Seek support from trusted family and friends. Family members and friends can provide vital support through gentle encouragement, reminders that the rape was not your fault, talking with you and help in processing the ordeal. It might be difficult to confide in anyone but having a trusted non-judgmental friend or family to talk to goes a long way in helping you heal.
In spite of the above listed protocols, there is little help rape victims get in many countries. Many women are not believed when they report rape. A lot of victim shaming and blaming goes on even from professionals. I witnessed a radio program when a rape victim, a girl of about sixteen years was interrogated by a radio host coaxing her to admit that her rapist was her lover, and she was not forced into the sexual act. A former minister of Gender and Social Protection Mrs Otiko Djaba once advised young girls to refrain from wearing short dresses to avoid being raped.
This comment clearly puts the blame of rape on the victim. The myths and problematic perspectives about rape in Ghana does not make the system work. Some families even negotiate with rapist to get compensation for their daughters, as if the money will erase the irreparable damage done to the innocent girl who was raped.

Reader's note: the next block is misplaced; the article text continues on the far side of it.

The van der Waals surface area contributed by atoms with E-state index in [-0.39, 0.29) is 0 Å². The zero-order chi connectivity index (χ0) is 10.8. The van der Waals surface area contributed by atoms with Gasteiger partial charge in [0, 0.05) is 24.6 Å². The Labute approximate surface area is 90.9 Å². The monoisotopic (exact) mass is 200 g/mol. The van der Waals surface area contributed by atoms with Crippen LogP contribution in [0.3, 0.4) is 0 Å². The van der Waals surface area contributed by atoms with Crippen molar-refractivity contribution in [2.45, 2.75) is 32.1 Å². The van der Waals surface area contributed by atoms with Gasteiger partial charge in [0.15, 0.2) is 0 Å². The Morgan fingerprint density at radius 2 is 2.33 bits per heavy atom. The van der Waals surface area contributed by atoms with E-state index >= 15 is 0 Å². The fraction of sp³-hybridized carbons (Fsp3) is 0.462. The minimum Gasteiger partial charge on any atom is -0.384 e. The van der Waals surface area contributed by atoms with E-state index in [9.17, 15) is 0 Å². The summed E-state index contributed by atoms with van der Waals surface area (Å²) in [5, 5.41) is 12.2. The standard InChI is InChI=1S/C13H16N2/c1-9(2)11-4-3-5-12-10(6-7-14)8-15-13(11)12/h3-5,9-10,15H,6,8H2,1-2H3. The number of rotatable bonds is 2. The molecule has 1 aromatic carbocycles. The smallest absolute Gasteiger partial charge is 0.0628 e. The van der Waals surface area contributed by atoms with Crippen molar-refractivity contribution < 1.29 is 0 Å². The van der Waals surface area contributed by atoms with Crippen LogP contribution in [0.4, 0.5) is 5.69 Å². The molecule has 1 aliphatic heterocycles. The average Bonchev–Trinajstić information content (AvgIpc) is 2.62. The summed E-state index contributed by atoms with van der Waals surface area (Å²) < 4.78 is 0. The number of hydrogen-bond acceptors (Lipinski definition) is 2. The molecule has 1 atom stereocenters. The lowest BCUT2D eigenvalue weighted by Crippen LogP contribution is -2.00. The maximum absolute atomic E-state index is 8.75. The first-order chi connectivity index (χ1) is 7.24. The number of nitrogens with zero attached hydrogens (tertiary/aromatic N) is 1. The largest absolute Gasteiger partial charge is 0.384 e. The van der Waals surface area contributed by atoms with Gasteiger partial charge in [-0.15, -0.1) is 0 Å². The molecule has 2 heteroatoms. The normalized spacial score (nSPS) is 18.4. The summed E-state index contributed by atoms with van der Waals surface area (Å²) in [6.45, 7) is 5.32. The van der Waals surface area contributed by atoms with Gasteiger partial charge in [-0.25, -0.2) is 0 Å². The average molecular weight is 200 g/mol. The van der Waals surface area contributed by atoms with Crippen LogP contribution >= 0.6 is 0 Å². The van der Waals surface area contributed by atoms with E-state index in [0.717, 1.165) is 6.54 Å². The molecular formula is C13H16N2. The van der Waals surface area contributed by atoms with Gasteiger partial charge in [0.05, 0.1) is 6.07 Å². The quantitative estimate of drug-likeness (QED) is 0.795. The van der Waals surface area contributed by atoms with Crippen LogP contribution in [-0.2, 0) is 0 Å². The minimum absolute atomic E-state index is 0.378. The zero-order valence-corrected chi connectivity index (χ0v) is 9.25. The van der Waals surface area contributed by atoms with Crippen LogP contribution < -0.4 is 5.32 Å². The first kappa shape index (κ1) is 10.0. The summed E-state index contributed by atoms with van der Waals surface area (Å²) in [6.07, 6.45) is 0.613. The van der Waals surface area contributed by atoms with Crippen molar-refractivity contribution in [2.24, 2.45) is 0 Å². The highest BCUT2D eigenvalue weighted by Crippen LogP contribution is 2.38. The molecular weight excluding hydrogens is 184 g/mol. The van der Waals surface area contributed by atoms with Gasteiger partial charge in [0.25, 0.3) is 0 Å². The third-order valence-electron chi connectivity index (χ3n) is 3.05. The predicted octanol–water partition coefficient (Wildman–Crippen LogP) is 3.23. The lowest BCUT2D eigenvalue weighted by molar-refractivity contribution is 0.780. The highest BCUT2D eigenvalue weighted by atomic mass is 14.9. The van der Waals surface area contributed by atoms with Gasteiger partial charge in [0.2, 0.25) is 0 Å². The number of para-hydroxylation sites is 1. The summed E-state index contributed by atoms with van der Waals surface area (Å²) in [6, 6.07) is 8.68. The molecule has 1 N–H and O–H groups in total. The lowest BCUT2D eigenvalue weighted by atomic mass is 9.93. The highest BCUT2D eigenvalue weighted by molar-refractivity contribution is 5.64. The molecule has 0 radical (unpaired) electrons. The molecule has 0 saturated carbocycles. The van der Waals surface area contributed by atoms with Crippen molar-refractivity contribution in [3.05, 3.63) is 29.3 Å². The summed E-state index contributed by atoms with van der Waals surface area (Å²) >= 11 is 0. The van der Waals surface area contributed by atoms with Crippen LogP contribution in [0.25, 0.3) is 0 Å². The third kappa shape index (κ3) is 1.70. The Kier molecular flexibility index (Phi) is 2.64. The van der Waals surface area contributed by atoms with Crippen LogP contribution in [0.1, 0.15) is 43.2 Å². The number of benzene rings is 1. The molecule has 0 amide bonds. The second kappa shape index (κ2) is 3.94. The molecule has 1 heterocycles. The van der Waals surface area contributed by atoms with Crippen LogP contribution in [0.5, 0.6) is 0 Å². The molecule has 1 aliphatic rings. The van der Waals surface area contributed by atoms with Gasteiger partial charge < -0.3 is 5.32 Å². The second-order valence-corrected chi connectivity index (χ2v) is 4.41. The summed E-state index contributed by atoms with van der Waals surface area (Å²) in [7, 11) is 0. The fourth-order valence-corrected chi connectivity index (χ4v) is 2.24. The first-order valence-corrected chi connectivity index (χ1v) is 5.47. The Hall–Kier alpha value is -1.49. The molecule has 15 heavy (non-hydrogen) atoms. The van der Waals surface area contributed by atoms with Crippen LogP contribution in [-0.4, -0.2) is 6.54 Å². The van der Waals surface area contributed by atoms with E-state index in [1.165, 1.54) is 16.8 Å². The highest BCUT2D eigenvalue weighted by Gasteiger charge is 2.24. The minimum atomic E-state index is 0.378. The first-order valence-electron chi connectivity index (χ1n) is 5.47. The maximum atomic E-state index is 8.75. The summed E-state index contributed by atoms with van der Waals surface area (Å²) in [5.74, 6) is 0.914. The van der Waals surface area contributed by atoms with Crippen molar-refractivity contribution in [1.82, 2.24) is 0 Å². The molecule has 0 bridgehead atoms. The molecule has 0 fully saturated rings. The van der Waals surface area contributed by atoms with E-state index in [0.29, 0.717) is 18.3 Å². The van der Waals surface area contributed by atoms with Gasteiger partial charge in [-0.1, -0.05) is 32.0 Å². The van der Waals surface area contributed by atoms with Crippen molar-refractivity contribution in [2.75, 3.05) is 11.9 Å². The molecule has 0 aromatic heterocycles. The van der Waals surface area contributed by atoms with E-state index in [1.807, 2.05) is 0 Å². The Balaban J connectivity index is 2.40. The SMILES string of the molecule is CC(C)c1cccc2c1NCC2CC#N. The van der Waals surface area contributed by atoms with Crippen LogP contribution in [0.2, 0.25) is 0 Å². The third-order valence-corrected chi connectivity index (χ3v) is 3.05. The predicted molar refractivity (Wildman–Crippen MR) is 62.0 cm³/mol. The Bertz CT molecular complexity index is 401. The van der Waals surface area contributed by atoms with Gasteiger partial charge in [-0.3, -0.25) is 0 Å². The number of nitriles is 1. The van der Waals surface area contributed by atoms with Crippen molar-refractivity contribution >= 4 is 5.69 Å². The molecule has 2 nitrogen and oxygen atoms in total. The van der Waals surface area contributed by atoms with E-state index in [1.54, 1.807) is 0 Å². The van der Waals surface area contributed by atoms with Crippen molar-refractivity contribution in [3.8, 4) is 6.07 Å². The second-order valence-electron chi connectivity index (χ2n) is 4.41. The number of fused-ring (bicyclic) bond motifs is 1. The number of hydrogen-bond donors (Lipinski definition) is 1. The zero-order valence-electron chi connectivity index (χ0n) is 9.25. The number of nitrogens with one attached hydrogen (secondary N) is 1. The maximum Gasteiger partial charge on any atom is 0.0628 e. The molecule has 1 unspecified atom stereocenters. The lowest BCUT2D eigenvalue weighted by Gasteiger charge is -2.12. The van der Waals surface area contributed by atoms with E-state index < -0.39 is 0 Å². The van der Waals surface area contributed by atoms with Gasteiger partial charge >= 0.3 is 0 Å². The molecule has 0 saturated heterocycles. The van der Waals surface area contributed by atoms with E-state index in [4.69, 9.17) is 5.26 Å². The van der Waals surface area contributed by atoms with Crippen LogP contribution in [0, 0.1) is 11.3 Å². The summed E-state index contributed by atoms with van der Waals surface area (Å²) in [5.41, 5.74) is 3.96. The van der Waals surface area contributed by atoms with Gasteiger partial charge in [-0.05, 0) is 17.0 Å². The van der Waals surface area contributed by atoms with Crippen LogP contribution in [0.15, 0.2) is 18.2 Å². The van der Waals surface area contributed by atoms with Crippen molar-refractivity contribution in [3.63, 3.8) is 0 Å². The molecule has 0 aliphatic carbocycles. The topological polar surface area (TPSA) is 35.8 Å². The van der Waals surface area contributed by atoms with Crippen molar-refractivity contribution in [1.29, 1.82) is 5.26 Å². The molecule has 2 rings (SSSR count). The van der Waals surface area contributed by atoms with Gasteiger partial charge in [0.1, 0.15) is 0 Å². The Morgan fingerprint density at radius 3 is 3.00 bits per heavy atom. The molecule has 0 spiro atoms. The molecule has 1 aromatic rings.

About getting a medical examination, even though there are laws that states that victims should not be made to pay to be examined; Section 8 of the Domestic Violence Act, 2007 provides that a victim of domestic violence including sexual abuse “is entitled to free medical treatment from the State.”.
There are no structures put in place for implementation. No hospital will examine a rape victim for free. Because of this, there is mostly no case for the victim. In Ghana there is an ongoing campaign by a popular actress Ama K. Abeberese advocating for medical examination fees paid by rape victims be abolished. She launched the petition in July calling on the government of to remove the cost of the medical examination. Essentially in Ghana you need the medical examination form to open a docket. But the price of an examination form ranges between 800 to 300 Ghana cedis approximately ($52 to $139). This is about 2 days wages.
Many strides have been made in the fight for women’s rights in Ghana but a lot needs to be done. There are organizations in Ghana who are doing well like the Ark foundation Ghana, who recently were able to get justice of a twenty-year jail term for a rape victim. But we need more organizations like the Ark and individuals like Ama. To step in to fight till women get total liberation and freedom to live.
- Krug EG et al. World report on violence and health, 2002. World Health Organization, Geneva.
- L H Schafran. Rape is a major public health issue, 1996. American Journal of Public Health
- www.msd manuals .com